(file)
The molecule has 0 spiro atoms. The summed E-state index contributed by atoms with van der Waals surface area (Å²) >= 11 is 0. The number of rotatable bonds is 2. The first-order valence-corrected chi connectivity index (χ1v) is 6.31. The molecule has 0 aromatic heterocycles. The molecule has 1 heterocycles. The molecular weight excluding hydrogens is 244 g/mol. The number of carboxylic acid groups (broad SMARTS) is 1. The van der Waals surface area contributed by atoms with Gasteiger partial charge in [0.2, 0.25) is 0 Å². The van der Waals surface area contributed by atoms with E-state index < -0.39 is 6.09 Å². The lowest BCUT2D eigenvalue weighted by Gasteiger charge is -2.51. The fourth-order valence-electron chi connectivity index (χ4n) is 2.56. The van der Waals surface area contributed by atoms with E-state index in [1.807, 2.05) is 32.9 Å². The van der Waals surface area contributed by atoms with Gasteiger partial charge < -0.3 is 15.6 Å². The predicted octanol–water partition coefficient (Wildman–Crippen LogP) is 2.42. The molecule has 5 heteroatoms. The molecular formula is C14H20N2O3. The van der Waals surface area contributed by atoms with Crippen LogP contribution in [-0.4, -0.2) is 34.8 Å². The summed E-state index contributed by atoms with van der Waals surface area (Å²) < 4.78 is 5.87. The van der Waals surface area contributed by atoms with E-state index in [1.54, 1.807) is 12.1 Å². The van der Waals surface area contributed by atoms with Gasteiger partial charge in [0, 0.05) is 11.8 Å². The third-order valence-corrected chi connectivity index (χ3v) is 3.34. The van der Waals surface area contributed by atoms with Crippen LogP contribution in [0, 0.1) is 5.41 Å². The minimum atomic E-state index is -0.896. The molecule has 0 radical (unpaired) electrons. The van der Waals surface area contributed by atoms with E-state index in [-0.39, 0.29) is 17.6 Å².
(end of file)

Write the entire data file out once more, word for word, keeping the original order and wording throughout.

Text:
The molecule has 0 spiro atoms. The summed E-state index contributed by atoms with van der Waals surface area (Å²) >= 11 is 0. The number of rotatable bonds is 2. The first-order valence-corrected chi connectivity index (χ1v) is 6.31. The molecule has 0 aromatic heterocycles. The molecule has 1 heterocycles. The molecular weight excluding hydrogens is 244 g/mol. The number of carboxylic acid groups (broad SMARTS) is 1. The van der Waals surface area contributed by atoms with Gasteiger partial charge in [0.2, 0.25) is 0 Å². The van der Waals surface area contributed by atoms with E-state index < -0.39 is 6.09 Å². The lowest BCUT2D eigenvalue weighted by Gasteiger charge is -2.51. The fourth-order valence-electron chi connectivity index (χ4n) is 2.56. The van der Waals surface area contributed by atoms with E-state index in [1.807, 2.05) is 32.9 Å². The van der Waals surface area contributed by atoms with Gasteiger partial charge < -0.3 is 15.6 Å². The predicted octanol–water partition coefficient (Wildman–Crippen LogP) is 2.42. The molecule has 5 heteroatoms. The molecular formula is C14H20N2O3. The van der Waals surface area contributed by atoms with Crippen LogP contribution in [-0.4, -0.2) is 34.8 Å². The summed E-state index contributed by atoms with van der Waals surface area (Å²) < 4.78 is 5.87. The van der Waals surface area contributed by atoms with E-state index in [1.54, 1.807) is 12.1 Å². The van der Waals surface area contributed by atoms with Gasteiger partial charge in [0, 0.05) is 11.8 Å². The third-order valence-corrected chi connectivity index (χ3v) is 3.34. The van der Waals surface area contributed by atoms with Crippen LogP contribution in [0, 0.1) is 5.41 Å². The minimum atomic E-state index is -0.896. The molecule has 0 radical (unpaired) electrons. The van der Waals surface area contributed by atoms with E-state index in [-0.39, 0.29) is 17.6 Å².